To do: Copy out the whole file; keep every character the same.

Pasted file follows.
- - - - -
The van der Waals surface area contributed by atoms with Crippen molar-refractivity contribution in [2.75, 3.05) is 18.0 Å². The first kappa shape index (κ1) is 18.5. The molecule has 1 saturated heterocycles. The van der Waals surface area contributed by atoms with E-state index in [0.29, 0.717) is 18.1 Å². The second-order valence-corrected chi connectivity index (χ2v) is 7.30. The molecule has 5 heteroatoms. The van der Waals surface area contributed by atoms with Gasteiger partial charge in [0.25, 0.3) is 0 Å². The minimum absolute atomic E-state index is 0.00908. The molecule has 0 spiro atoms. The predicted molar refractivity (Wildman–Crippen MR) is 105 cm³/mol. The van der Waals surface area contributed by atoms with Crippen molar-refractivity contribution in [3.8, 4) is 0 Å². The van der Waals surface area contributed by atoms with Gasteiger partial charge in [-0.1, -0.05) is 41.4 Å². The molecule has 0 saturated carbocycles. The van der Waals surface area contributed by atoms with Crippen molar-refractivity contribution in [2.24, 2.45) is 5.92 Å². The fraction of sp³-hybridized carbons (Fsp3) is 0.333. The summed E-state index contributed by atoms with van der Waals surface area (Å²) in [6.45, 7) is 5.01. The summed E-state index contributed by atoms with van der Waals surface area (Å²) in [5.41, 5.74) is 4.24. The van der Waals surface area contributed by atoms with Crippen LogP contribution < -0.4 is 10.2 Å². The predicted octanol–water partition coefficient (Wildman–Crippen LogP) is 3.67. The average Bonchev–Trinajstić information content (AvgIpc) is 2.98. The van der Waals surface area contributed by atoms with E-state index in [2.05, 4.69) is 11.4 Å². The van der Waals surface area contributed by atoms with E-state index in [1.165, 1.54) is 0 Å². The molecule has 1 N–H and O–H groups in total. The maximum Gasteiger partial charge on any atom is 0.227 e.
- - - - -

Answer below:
The van der Waals surface area contributed by atoms with Crippen molar-refractivity contribution in [2.75, 3.05) is 18.0 Å². The first kappa shape index (κ1) is 18.5. The molecule has 1 saturated heterocycles. The van der Waals surface area contributed by atoms with E-state index in [0.29, 0.717) is 18.1 Å². The second-order valence-corrected chi connectivity index (χ2v) is 7.30. The molecule has 5 heteroatoms. The van der Waals surface area contributed by atoms with Gasteiger partial charge in [0.25, 0.3) is 0 Å². The minimum absolute atomic E-state index is 0.00908. The molecule has 0 spiro atoms. The predicted molar refractivity (Wildman–Crippen MR) is 105 cm³/mol. The van der Waals surface area contributed by atoms with Crippen molar-refractivity contribution in [3.8, 4) is 0 Å². The van der Waals surface area contributed by atoms with Gasteiger partial charge in [-0.1, -0.05) is 41.4 Å². The molecule has 0 saturated carbocycles. The van der Waals surface area contributed by atoms with Crippen molar-refractivity contribution in [2.24, 2.45) is 5.92 Å². The fraction of sp³-hybridized carbons (Fsp3) is 0.333. The summed E-state index contributed by atoms with van der Waals surface area (Å²) in [6.45, 7) is 5.01. The summed E-state index contributed by atoms with van der Waals surface area (Å²) in [5.41, 5.74) is 4.24. The van der Waals surface area contributed by atoms with Crippen LogP contribution < -0.4 is 10.2 Å². The predicted octanol–water partition coefficient (Wildman–Crippen LogP) is 3.67. The average Bonchev–Trinajstić information content (AvgIpc) is 2.98. The van der Waals surface area contributed by atoms with E-state index in [2.05, 4.69) is 11.4 Å². The van der Waals surface area contributed by atoms with E-state index in [1.165, 1.54) is 0 Å². The molecule has 1 N–H and O–H groups in total. The maximum Gasteiger partial charge on any atom is 0.227 e.